The problem with identity authentication (see draft of DoDI 8520) is its complexity. The following issues need further resolution:
1. There are eight “Sensitivity Levels” for establishing Authentication Credentials Certificates. There are seven “Entity Environments” into which an Authentication Credential Certificates must fit in. The combinatorial numbers of public and government organizations that can offer acceptable credentials is very large.
2. The number of organizations that offer Authentication Credential Certificates, which are accepted by DoD, is over fifty. Each of these offers two or more levels of Authentication Credentials. Therefore, a DoD Component or Agency must be ready to grant access to well over 20,000 applications from access entries that are authenticated and certified by a combination of well over 5,000 possible authentication sources. Without a central authority to certify authentication it is not possible to track whether all authentications are valid.
3. In each case a Component or Agency must screen incoming requests whether the origination person has conformed to elaborate certification rules that are enumerated in several non-DoD publications (which are not completely consistent in detail). Incoming requests must be further judged whether the circumstance under which access privileges are requested applies (e.g. situational awareness) to a particular log-on session.
4. Delegating access authentication to Partner Networks leaves open a gap as to processes for their certification. Who certifies whether the partner network conforms to the DoD defined “sensitivity levels” and the DoD specified “entity environments” remains unknown.
5. How to execute the proposed policy provisions represents an administrative burden, especially for access is from smart-phones (which will represent the majority of accesses in the future) and in case of off-site locations. Getting generic authorizations from a component Designated Approval Authority (DAA) is time consuming. Particularly onerous would be the process of revocation of such privileges in the case of termination of an employee or when the location or equipment configuration changes.
6. The policy singles out non-Microsoft operating systems for added DAA approval of identify credentials. To single out non-windows operating systems for an added DAA action is unworkable, particularly as virtual computing (through Hypervisors) takes over many of the functions of the Microsoft operating system.
7. Identity Authentication Under Non-standard Conditions or During Contingency Operations must be obtained in real-time (or a matter of few hours). The Instructions are vague as to what it takes to issue new or replace lost or stolen identity credentials. The statement that “Temporary procedures should incorporate best security practices” is unacceptable because under conditions of cyber warfare this is exactly the condition under which an attacker would be scanning DoD systems.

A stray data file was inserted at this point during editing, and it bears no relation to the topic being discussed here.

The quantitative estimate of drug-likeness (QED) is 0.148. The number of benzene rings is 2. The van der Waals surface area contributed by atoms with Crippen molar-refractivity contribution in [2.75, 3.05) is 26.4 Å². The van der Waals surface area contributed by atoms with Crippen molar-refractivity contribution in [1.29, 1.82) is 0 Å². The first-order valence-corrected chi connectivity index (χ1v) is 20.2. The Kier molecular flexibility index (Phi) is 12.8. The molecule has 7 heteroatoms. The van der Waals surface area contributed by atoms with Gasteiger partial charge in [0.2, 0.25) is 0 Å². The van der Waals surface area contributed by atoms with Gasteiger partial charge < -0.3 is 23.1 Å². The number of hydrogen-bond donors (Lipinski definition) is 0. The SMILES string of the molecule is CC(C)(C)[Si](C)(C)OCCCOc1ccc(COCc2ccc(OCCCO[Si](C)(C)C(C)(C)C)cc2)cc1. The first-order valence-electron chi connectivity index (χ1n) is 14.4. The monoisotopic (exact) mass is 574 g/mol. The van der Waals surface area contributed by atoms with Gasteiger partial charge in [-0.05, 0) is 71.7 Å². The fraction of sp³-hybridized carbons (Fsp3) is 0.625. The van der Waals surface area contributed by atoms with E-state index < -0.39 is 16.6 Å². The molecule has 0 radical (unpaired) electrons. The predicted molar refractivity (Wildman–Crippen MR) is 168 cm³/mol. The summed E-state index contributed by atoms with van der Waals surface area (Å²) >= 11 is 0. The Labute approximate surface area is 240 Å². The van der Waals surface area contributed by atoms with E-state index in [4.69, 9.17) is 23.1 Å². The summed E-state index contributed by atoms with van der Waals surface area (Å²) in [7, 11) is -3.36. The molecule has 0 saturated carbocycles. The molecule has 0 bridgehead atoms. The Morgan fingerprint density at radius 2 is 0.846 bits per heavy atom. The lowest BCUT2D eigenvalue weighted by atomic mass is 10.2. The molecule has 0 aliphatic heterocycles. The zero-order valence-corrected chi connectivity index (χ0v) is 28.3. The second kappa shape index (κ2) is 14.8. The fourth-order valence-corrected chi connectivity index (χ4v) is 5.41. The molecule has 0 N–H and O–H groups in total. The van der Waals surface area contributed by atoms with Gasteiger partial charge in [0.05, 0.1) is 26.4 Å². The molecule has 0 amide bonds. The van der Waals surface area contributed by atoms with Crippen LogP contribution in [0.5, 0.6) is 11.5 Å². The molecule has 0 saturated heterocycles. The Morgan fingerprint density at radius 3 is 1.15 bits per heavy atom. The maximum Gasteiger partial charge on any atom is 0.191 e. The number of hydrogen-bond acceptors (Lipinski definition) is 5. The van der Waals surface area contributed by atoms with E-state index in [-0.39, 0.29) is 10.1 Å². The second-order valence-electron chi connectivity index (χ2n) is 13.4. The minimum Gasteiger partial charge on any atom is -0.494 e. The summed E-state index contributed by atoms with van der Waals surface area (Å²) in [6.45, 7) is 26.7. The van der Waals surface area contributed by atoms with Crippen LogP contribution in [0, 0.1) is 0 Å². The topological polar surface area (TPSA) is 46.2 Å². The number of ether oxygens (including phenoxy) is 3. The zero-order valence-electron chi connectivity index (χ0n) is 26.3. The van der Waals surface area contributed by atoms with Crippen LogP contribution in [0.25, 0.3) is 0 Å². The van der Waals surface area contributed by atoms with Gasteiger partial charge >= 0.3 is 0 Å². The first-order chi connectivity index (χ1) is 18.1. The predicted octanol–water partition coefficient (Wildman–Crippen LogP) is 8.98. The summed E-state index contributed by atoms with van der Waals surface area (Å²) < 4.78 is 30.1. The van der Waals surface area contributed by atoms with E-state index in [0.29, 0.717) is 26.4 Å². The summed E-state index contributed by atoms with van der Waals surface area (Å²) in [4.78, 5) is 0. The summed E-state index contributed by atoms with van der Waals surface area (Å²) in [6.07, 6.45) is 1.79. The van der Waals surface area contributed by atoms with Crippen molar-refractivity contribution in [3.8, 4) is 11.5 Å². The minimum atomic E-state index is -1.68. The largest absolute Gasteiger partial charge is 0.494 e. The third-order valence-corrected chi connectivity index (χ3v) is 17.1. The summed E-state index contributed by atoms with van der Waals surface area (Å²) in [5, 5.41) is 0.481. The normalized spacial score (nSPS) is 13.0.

8. The provision that information system administrators and network administrators will establish, publish, and execute procedures for identity authentication to systems under non-standard conditions creates a by-pass to these Instructions and cannot be endorsed as a consistent DoD policy.
9. Offering biometrics as only one of the options in authentication is inconclusive. Biometric identification should be a part of a DoD policy. Biometrics must be specified for any implementation. Offering biometrics only as an option, at the discretion of an information systems owner, weakens the execution of Policy.
10. These Instructions do not mention access to social computing that uses NIPRNET. Since social media also use access identification codes, it is not clear under what category will such authentication codes be classified and stored.
11. Waiving compliance of policy on Authentication Credentials is contrary to DoD’s current emphasis to protect its cyber operations. Obtaining authentication credentials from authorized sources is rapid and inexpensive. This policy should therefore mandate full compliance and not offer waivers.
12. The DoD identity authentication policy does not address interoperability of credentials with organizations, such as the FBI, CIA, DHS or FEMA. For instance, FBI has just awarded a contract to BAE Systems (a British company with HQ in the UK) to provide certification and accreditation services to ensure the confidentiality and privacy of FBI computer. How BAE will make information security risk assessments technically interchangeable with DoD remains to be seen.
NOW: There are eight different keys produced by over fifty locksmiths to fit into seven different doors that sometimes change the location of the lock. The locksmiths do not always make identical keys. Once the keys are issued nobody keeps track as to who has what kind of key has been issued. When a key is lost, it takes a while to invalidate it and burglars will seek out such keys. Once a high quality key is issued, it can be used to get through all of the low quality doors, even if some of these doors lead into forbidden rooms.
FUTURE: It would be much easier to issue only one (or maybe two) keys to everyone. All intelligence would be in the door. The door will not open unless a person is instantly authorized to enter. It is now feasible to make doors intelligent.
The proposed DoD policy for identity authorization reflects an approach to managing access that reflects an inability to impose consistent application architecture across DoD applications. A much simpler approach can place the authority for accepting or rejecting access privileges on the application itself rather than on the grant of generic access privileges to designated individuals. Such an approach would greatly simplify access authorizations, but require the placement of access permission into the application server or into the hypervisor.